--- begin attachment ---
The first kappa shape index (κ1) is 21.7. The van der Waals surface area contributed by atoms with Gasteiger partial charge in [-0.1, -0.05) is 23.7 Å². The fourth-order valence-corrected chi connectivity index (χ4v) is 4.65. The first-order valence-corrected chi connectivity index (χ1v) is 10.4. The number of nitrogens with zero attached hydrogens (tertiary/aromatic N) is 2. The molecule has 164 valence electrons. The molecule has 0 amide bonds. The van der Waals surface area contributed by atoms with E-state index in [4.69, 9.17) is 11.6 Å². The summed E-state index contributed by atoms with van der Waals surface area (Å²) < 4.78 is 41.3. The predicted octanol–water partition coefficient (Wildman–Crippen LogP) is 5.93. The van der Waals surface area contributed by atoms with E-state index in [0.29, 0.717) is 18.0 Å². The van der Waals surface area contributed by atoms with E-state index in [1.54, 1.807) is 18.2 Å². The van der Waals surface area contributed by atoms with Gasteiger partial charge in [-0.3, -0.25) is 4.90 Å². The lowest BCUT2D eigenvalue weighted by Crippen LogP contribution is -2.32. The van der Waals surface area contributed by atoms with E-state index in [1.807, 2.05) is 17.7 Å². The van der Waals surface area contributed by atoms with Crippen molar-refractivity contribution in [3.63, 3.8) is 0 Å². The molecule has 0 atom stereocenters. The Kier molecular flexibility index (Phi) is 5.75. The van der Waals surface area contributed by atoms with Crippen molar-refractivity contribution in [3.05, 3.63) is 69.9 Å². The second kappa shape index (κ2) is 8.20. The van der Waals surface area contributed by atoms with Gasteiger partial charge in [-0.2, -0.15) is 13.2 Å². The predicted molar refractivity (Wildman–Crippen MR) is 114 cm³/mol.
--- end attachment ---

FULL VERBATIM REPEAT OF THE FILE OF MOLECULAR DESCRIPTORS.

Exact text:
The first kappa shape index (κ1) is 21.7. The van der Waals surface area contributed by atoms with Gasteiger partial charge in [-0.1, -0.05) is 23.7 Å². The fourth-order valence-corrected chi connectivity index (χ4v) is 4.65. The first-order valence-corrected chi connectivity index (χ1v) is 10.4. The number of nitrogens with zero attached hydrogens (tertiary/aromatic N) is 2. The molecule has 164 valence electrons. The molecule has 0 amide bonds. The van der Waals surface area contributed by atoms with E-state index in [4.69, 9.17) is 11.6 Å². The summed E-state index contributed by atoms with van der Waals surface area (Å²) < 4.78 is 41.3. The predicted octanol–water partition coefficient (Wildman–Crippen LogP) is 5.93. The van der Waals surface area contributed by atoms with E-state index in [0.29, 0.717) is 18.0 Å². The van der Waals surface area contributed by atoms with E-state index in [1.54, 1.807) is 18.2 Å². The van der Waals surface area contributed by atoms with Gasteiger partial charge in [-0.3, -0.25) is 4.90 Å². The lowest BCUT2D eigenvalue weighted by Crippen LogP contribution is -2.32. The van der Waals surface area contributed by atoms with E-state index in [1.807, 2.05) is 17.7 Å². The van der Waals surface area contributed by atoms with Crippen molar-refractivity contribution in [3.63, 3.8) is 0 Å². The molecule has 0 atom stereocenters. The Kier molecular flexibility index (Phi) is 5.75. The van der Waals surface area contributed by atoms with Crippen molar-refractivity contribution in [3.05, 3.63) is 69.9 Å². The second kappa shape index (κ2) is 8.20. The van der Waals surface area contributed by atoms with Gasteiger partial charge in [-0.2, -0.15) is 13.2 Å². The predicted molar refractivity (Wildman–Crippen MR) is 114 cm³/mol.